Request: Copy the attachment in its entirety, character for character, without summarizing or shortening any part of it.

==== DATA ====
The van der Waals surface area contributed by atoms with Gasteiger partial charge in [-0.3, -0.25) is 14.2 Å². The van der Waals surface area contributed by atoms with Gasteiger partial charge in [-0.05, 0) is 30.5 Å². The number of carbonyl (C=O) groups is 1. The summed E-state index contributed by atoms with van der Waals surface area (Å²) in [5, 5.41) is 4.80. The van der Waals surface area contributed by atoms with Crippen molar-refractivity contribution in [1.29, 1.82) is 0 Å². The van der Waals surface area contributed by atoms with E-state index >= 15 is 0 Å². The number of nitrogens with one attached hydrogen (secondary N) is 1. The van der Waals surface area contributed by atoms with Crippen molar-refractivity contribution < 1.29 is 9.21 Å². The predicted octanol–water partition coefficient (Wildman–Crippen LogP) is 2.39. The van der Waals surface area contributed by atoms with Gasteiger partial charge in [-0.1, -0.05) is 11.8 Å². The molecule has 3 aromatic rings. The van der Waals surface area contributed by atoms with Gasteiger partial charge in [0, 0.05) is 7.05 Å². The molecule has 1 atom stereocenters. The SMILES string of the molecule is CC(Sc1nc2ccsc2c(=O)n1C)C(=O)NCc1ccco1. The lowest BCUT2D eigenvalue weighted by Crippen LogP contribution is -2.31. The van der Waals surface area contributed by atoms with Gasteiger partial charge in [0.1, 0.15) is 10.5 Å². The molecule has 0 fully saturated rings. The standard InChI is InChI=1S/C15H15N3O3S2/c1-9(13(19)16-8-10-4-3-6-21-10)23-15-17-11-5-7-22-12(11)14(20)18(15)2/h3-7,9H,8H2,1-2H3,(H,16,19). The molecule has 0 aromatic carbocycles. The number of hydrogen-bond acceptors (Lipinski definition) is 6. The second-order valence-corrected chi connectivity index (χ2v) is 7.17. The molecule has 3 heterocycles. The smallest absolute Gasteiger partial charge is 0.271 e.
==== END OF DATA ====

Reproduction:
The van der Waals surface area contributed by atoms with Gasteiger partial charge in [-0.3, -0.25) is 14.2 Å². The van der Waals surface area contributed by atoms with Gasteiger partial charge in [-0.05, 0) is 30.5 Å². The number of carbonyl (C=O) groups is 1. The summed E-state index contributed by atoms with van der Waals surface area (Å²) in [5, 5.41) is 4.80. The van der Waals surface area contributed by atoms with Crippen molar-refractivity contribution in [1.29, 1.82) is 0 Å². The van der Waals surface area contributed by atoms with E-state index >= 15 is 0 Å². The number of nitrogens with one attached hydrogen (secondary N) is 1. The van der Waals surface area contributed by atoms with Crippen molar-refractivity contribution < 1.29 is 9.21 Å². The predicted octanol–water partition coefficient (Wildman–Crippen LogP) is 2.39. The van der Waals surface area contributed by atoms with Gasteiger partial charge in [-0.1, -0.05) is 11.8 Å². The molecule has 3 aromatic rings. The van der Waals surface area contributed by atoms with Gasteiger partial charge in [0, 0.05) is 7.05 Å². The molecule has 1 atom stereocenters. The SMILES string of the molecule is CC(Sc1nc2ccsc2c(=O)n1C)C(=O)NCc1ccco1. The lowest BCUT2D eigenvalue weighted by Crippen LogP contribution is -2.31. The van der Waals surface area contributed by atoms with Gasteiger partial charge in [0.1, 0.15) is 10.5 Å². The molecule has 0 fully saturated rings. The standard InChI is InChI=1S/C15H15N3O3S2/c1-9(13(19)16-8-10-4-3-6-21-10)23-15-17-11-5-7-22-12(11)14(20)18(15)2/h3-7,9H,8H2,1-2H3,(H,16,19). The molecule has 0 aromatic carbocycles. The number of hydrogen-bond acceptors (Lipinski definition) is 6. The second-order valence-corrected chi connectivity index (χ2v) is 7.17. The molecule has 3 heterocycles. The smallest absolute Gasteiger partial charge is 0.271 e.